As part of the installation required files are copied to the solutions ‘Packages’ folder. If it does not exist it will be created for you. Also, any references will be added along with any required changes to configuration files.
A package can be removed from a project using either of the two methods above (except using the Uninstall-Package command in the console). All changes made by Nuget are reversed when a package is uninstalled.
Packages live in a repository called a Package Source. The default package source is the ‘NuGet Official Package Source‘. At the time of writing it contains nearly 6000 packages available for download.
A public package source may not be suitable for all NuGet users and it is possible to use a private repository. This could be something simple like a folder on a file share within an organisation, or a feed hosted in a web environment.
Setting the repositories to be used by NuGet can be done from Tools | Library Package Manager | Package Manager Settings. Simply add any package sources required and arrange the order of preference to indicate where NuGet should look first.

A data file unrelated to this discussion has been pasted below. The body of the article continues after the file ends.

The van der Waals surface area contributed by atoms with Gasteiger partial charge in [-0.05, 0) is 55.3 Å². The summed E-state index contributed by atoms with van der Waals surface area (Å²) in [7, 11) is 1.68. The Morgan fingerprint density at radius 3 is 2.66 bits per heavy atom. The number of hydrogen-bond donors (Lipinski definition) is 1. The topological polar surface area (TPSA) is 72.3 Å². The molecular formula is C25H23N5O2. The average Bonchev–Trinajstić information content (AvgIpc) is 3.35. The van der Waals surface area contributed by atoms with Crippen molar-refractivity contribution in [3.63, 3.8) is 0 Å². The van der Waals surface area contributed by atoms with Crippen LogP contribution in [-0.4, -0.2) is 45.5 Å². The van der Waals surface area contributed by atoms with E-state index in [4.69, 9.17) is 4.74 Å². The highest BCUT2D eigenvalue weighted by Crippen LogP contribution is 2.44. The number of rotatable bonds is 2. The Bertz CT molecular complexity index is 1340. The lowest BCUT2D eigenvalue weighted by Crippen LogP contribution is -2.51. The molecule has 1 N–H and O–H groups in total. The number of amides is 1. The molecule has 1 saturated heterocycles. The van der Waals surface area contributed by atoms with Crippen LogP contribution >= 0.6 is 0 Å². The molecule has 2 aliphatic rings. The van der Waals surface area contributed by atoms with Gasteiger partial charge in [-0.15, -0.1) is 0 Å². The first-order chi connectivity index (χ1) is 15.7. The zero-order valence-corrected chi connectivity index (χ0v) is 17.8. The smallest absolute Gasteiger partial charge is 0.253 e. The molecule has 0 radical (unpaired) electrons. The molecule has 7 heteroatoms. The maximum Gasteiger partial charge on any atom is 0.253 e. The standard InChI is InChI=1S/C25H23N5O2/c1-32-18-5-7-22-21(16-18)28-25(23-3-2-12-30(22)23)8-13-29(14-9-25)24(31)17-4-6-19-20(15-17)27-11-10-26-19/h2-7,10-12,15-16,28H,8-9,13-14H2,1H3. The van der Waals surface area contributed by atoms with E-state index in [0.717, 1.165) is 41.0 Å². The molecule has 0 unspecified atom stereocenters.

Publish a package
A package can contain many different items wrapped in a .nupkg zip. A simple library may just contain a .dll to add to the project references, but it is also possible to build a package that contains an entire project, for example a website template. This could include libraries, source code, pre-processing (such as updating namespaces and project names), merging items into web or application configuration, and even PowerShell scripts to perform actions.
A package can be added to a source by Publishing. To publish to a public source (such as NuGet.org) a user must register and receive their API key to use during publishing. To publish to a file location, just copy the .nupkg file to that location.
Of course, if you like to go retro, there are comprehensive command line tools for the creation and publishing of packages. However the easiest way to create and publish is via the NuGet Package Explorer. This little utility allows you to: